Agricultural property—agricultural support
Produced in partnership with Ben Sharples and Caroline Baines of Michelmores LLP
Agricultural property—agricultural support

The following Private Client guidance note Produced in partnership with Ben Sharples and Caroline Baines of Michelmores LLP provides comprehensive and up to date legal information covering:

  • Agricultural property—agricultural support
  • Background
  • The future of British agriculture policy
  • The UK Transition Period until 31 December 2020
  • The future beyond 2021
  • Existing funding
  • Delinking
  • Agricultural transition
  • Lump sum
  • New ELM scheme

STOP PRESS: The Agriculture Bill introduced on 16 January 2020 has set out how farmers and land managers in England will in the future be rewarded with public money for public goods—such as better air and water quality, higher animal welfare standards, improved access to the countryside or measures to reduce flooding. This will replace the current subsidy system of Direct Payments which pays farmers for the total amount of land farmed. Direct Payments will be phased out over an agricultural transition period, which is due to start in 2021 and run for seven years. The government has also announced that the funding available for Direct Payments for 2020 will be the same as for 2019. For subsequent years the government has committed to matching the current budget available to farmers in every year of the current Parliament. See: Farm payments to remain unchanged during transition period—LNB News 31/01/2020 24.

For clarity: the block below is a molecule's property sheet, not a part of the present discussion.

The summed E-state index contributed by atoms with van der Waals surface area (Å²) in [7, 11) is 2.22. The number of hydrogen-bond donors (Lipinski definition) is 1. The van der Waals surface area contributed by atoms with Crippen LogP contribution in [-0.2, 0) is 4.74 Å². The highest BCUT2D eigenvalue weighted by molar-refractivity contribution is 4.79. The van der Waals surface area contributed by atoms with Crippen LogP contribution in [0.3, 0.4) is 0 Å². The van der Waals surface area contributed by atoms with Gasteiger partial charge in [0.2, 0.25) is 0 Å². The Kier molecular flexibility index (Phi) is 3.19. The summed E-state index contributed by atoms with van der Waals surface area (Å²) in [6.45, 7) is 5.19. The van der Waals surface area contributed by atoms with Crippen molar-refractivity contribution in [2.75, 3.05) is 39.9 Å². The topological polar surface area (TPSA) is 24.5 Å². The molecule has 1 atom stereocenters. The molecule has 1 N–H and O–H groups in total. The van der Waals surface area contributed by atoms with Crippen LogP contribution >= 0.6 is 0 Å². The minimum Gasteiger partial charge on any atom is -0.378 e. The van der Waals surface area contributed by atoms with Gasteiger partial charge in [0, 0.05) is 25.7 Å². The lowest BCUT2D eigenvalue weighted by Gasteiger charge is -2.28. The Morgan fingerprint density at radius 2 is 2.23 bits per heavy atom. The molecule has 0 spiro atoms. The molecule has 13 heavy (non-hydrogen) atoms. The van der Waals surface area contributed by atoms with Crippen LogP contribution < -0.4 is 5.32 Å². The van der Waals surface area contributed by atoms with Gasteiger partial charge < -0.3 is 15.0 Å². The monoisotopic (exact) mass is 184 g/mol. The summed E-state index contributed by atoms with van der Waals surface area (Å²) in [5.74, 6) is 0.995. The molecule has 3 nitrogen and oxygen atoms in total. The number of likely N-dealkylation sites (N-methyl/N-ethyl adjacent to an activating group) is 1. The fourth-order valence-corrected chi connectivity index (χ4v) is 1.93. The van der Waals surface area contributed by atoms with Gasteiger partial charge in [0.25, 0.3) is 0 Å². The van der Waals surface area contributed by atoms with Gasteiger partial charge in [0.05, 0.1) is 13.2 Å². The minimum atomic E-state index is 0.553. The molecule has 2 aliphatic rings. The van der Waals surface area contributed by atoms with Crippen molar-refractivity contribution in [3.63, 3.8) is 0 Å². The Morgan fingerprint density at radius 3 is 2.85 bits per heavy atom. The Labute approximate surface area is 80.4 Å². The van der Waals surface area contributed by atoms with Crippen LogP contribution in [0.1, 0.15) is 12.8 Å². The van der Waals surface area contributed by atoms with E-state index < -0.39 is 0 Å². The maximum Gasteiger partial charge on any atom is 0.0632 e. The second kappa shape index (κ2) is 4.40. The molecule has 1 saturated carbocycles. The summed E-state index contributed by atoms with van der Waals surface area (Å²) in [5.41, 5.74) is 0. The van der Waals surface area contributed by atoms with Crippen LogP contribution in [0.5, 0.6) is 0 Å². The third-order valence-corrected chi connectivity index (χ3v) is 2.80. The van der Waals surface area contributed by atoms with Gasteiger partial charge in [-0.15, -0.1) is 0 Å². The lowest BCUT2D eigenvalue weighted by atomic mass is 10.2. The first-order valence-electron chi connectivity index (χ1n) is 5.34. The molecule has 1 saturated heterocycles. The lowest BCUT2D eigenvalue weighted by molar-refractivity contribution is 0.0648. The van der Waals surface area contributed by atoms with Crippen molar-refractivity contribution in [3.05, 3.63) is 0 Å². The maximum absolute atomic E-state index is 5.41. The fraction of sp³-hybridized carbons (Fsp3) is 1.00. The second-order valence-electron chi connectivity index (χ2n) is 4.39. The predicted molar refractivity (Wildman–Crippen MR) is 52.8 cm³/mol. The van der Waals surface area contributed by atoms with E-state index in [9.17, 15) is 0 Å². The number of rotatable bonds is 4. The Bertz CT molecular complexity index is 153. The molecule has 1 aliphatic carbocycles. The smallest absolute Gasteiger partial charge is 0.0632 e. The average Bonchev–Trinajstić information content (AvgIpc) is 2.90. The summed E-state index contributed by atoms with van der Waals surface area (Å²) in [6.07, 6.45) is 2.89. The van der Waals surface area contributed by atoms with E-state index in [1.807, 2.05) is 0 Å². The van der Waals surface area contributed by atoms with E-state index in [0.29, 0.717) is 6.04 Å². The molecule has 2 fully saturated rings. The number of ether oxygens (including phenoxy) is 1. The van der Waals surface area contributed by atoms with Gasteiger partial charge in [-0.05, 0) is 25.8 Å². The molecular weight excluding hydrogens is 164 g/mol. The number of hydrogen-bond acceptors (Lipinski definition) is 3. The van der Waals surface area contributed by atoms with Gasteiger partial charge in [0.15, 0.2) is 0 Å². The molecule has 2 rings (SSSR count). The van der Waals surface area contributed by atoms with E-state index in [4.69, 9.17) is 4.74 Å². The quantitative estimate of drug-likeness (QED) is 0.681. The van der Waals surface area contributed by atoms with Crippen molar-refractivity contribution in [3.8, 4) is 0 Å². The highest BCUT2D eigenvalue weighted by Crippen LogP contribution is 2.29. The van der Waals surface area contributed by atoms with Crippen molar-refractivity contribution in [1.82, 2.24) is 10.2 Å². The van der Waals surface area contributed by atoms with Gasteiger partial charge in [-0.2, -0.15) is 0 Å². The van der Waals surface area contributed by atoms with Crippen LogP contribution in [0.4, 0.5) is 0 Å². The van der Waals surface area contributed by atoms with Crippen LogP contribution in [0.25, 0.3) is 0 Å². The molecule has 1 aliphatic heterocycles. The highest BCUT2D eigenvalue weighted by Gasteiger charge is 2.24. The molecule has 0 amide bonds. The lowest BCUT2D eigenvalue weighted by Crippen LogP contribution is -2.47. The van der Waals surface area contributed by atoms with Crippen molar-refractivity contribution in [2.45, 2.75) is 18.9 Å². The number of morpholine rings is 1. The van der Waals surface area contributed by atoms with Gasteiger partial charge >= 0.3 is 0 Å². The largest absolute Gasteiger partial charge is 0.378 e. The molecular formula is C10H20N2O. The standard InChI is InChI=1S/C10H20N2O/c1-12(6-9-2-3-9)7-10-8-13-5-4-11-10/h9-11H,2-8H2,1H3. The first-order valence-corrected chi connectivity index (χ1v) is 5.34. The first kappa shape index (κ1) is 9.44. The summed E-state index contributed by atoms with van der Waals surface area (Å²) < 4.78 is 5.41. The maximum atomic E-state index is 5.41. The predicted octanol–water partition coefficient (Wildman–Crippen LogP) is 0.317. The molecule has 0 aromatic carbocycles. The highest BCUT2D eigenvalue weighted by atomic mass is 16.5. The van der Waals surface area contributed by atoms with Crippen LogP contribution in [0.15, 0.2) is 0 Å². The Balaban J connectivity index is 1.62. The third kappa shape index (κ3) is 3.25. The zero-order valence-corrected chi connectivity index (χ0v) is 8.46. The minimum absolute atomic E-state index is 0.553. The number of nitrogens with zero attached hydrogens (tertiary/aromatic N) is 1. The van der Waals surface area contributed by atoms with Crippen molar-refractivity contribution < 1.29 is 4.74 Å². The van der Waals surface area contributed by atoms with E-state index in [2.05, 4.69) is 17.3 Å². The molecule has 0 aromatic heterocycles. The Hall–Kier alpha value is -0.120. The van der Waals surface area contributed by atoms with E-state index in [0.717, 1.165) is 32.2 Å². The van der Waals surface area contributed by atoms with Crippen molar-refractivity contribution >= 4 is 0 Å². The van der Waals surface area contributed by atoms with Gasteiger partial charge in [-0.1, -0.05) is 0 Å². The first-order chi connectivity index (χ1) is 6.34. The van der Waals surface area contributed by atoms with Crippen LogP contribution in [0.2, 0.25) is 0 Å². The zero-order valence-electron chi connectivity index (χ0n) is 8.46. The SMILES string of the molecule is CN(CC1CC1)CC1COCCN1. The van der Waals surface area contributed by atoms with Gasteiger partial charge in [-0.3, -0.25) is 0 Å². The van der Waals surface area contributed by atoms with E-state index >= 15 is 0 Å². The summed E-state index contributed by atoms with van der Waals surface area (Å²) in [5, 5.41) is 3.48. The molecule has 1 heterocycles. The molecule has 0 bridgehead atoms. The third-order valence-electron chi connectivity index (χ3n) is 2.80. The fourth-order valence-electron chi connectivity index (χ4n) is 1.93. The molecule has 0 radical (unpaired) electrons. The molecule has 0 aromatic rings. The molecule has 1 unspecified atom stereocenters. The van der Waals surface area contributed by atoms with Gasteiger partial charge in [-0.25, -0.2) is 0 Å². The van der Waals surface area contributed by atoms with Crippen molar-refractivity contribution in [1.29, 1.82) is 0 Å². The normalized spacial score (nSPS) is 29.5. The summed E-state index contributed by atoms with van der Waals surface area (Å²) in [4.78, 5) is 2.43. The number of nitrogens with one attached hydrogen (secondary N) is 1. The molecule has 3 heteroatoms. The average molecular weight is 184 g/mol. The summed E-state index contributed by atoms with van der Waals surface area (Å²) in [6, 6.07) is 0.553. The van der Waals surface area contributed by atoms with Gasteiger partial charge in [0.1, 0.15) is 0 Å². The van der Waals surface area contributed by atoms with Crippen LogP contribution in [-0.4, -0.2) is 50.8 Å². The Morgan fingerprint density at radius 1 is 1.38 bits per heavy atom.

See: Agriculture Bill progresses to House of Lords—LNB News 14/05/2020 85.

This Practice Note has been produced while both the Agriculture and Environment Bills are making their way through the legislature. The Practice Note draws on information contained in the Agriculture Bill, the accompanying Explanatory Notes and the Department for Environment, Food and Rural Affairs’ (DEFRA's) Policy Statement published on 25 February 2020.

The purpose of the Practice Note is to show the